After the source code has been prepared and saved to tape, you then have to go through the long process of loading and running the compiler which is in three parts.
To keep the compiler at a fairly reasonable price, Dataview issues a security key (dongle) which is inserted into the cassette port after the run-time library has been loaded. The space key is then pressed, and if the security numbers match, you can re-insert the cassette cable and proceed.
In practice, things were not as simple as that. The dongle is not a very secure fit and there is no polarising notch on it, so it is easy to insert it the wrong way.
Normally, improper insertion of the dongle will result in the C64 resetting, but, if like me you insert it too far and at an angle, the Commodore 64 could (as mine did) pack up completely.
Commodore constantly repeats in its documentation that nothing should be attached or detached while the power is on as damage may occur and I agree.
After the key has been fitted and all is well, a menu of options is displayed and yu can choose to use the printer to give reports on compilation as well as a listing with error reports, if any. The names for the source and object code are entered in lower case.
After the source and object files have been specified, you load the source code and compile it. The compiler gives two passes of the code and the line number which it is working on is displayed on the screen together with the pass number. Warning and error messages are also displayed and if the option to use the printer was chosen, a headed listing is generated with the error and warnings placed in the offending part of the code.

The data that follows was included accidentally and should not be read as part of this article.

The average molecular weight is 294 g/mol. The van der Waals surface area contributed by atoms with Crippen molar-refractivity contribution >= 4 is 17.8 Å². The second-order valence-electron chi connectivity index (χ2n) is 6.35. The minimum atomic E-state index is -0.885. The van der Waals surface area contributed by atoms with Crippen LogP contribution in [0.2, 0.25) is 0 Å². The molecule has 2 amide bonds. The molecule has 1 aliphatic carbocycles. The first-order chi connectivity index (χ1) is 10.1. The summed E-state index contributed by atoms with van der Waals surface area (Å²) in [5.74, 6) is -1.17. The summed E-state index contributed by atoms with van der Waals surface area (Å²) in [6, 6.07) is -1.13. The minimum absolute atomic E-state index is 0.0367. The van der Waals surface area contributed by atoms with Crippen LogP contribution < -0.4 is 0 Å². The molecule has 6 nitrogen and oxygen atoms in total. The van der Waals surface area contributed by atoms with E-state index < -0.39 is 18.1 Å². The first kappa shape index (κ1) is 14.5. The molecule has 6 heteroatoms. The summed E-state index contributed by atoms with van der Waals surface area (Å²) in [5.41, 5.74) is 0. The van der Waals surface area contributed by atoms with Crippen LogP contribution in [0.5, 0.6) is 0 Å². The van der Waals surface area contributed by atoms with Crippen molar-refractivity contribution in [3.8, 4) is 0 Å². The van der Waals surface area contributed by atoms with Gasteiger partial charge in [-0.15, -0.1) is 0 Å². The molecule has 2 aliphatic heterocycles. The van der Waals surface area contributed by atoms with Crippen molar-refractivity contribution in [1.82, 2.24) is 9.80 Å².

The compilation time is quite fast and at the end the compiler warns you that it is going to save the object code to tape. After that you have the choice of compiling another program, or to rewind the tape, load and run an already compiled program. Here there should have been an option to dump the RTL file immediately after the object code to produce a totally free running program. As it is, it is necessary to save the object code, take the cassette out, insert the compiler tape and load the RTL file, re-insert the object tape and save the RTL file after the source code!
The compiler products object code which can run many times faster than ordinary Basic. The fact that there is very little amending to the existing program means that with a few minor adjustments you can compile your existing library of programs without the necessary adjustments to the source code as some compilers require.
The fact that compiling programs is a very long and user-hostile process, makes what is an excellent commpiler a bore to use and the user interface could be dramatically improved. A rethink into using dongles on cassette ports while the machine is on should also be considered.
The DTL compiler offers several compiler directives which allow you to specify integer variables and so on. This can increase the speed of the program, but you can't use the integer directive throughout the program. The break key disable option doesn't make much difference as it is tested after a NEXT as well as an IF statement.